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WWII Pamphlet on the War Effort

"Negro Women War Workers"
This 1945 pamphlet released by the Women's Bureau of the U.S. Department of Labor celebrates the wartime contributions of African American women. In narrative and statistical reporting, it describes the opportunities that World War II offered to move into jobs--such as shipyard welding--previously closed because of racial and gender discrimination. As the text declares, "Behind the noise--the hammer, the thunder, the drive--that typifies America at war is a group of women, Negro women, who have pooled their strength with that of all other Americans in an effort to achieve a common goal--Victory. Carrying their full share of the Nation's wartime load, they are at work in every section of the country. In the steel mills and the foundries, in the aircraft plants and the shipyards, Negro women are helping to make the weapons of war."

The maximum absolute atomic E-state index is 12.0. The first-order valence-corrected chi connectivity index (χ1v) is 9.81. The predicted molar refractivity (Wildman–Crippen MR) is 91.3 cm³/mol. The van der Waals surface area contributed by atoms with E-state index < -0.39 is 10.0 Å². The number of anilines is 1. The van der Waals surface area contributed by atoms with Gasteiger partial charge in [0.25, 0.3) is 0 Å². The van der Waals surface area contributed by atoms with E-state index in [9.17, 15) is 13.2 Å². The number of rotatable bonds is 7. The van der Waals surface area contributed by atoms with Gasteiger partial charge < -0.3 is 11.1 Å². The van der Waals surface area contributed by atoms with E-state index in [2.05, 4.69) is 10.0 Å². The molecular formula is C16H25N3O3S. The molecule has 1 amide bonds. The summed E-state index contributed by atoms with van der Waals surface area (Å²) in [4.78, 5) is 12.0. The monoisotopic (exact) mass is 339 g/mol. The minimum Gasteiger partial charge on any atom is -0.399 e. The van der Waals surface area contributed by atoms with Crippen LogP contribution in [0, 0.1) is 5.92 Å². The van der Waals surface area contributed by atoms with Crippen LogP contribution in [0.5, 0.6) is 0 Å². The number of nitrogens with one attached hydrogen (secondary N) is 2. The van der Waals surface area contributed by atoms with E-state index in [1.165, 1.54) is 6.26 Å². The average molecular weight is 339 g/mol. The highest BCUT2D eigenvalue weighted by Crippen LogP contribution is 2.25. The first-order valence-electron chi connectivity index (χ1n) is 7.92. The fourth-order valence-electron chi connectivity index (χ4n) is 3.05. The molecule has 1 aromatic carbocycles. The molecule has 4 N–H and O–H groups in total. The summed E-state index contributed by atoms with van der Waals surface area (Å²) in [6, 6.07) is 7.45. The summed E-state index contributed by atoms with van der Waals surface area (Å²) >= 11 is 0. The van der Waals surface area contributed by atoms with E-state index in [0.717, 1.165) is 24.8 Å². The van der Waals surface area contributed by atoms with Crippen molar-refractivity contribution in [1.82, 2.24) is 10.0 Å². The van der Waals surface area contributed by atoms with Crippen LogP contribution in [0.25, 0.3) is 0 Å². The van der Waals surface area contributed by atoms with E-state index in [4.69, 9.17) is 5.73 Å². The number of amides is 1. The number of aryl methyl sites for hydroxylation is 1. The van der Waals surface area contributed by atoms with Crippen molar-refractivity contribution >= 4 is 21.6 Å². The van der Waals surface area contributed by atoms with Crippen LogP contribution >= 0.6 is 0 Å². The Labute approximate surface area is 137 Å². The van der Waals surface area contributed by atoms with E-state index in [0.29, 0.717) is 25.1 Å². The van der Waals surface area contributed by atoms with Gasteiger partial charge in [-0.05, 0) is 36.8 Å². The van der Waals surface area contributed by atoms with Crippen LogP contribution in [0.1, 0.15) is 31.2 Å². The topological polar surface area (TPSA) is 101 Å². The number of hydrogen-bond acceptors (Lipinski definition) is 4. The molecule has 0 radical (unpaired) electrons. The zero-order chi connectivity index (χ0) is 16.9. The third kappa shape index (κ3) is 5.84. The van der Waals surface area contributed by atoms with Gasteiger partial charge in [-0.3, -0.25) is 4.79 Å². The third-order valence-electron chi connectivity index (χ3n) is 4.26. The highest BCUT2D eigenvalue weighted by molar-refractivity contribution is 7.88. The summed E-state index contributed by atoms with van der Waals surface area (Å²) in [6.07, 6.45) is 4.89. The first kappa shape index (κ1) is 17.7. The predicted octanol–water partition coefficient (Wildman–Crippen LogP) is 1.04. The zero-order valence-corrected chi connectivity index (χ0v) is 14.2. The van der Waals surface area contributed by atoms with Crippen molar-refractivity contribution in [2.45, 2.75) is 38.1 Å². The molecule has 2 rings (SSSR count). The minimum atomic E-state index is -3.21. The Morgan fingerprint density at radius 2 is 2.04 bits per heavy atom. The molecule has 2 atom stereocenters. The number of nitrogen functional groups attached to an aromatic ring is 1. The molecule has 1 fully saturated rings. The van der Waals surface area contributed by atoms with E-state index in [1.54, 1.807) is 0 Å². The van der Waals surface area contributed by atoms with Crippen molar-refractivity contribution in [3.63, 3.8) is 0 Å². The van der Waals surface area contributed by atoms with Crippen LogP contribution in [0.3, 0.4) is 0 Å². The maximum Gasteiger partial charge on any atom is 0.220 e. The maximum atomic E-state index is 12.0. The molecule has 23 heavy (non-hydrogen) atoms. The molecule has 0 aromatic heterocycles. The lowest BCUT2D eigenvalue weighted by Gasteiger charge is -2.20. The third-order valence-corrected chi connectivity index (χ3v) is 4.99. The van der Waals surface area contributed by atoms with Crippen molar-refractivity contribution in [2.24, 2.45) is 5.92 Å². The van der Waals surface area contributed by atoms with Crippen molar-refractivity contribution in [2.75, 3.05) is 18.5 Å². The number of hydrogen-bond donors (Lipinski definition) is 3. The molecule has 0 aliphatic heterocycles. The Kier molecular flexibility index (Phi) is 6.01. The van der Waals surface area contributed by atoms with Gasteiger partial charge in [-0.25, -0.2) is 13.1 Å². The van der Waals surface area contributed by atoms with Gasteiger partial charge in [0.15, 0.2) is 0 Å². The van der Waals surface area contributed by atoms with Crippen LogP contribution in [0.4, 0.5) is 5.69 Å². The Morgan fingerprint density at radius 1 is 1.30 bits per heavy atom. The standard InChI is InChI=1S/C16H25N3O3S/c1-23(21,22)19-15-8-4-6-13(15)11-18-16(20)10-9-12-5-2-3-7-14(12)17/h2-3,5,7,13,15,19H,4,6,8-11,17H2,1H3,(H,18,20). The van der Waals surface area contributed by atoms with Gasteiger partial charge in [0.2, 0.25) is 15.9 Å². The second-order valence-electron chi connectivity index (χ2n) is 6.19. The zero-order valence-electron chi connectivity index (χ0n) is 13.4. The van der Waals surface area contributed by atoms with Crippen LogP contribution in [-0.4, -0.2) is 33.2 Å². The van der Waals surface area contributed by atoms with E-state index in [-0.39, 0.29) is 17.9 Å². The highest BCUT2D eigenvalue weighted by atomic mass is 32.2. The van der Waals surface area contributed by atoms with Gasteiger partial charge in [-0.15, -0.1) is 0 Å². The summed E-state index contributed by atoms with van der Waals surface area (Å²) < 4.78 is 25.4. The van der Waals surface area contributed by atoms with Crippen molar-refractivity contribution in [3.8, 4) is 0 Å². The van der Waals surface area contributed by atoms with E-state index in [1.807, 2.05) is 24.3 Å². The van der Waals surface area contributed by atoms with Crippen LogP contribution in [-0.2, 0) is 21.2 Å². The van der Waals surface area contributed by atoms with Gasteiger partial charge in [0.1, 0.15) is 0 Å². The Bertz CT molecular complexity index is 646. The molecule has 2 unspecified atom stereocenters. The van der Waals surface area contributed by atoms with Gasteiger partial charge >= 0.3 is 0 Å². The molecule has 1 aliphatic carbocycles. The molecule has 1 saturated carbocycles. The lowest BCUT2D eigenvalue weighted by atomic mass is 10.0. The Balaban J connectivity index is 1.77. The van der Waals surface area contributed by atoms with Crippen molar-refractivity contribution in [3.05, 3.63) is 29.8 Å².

Web display only

Learn more!
· Transript of pamphlet
· "Produce for Victory: Posters on the American Home Front (1941-45)," an NMAH Virtual Exhibition
· Archives Center finding aid Warshaw Collection of Business Americana, ca. 1724-1977, Series: Labor
· Powers of Persuasion: Poster Art from World War II, a National Archives and Records Administration Virtual Exhibition

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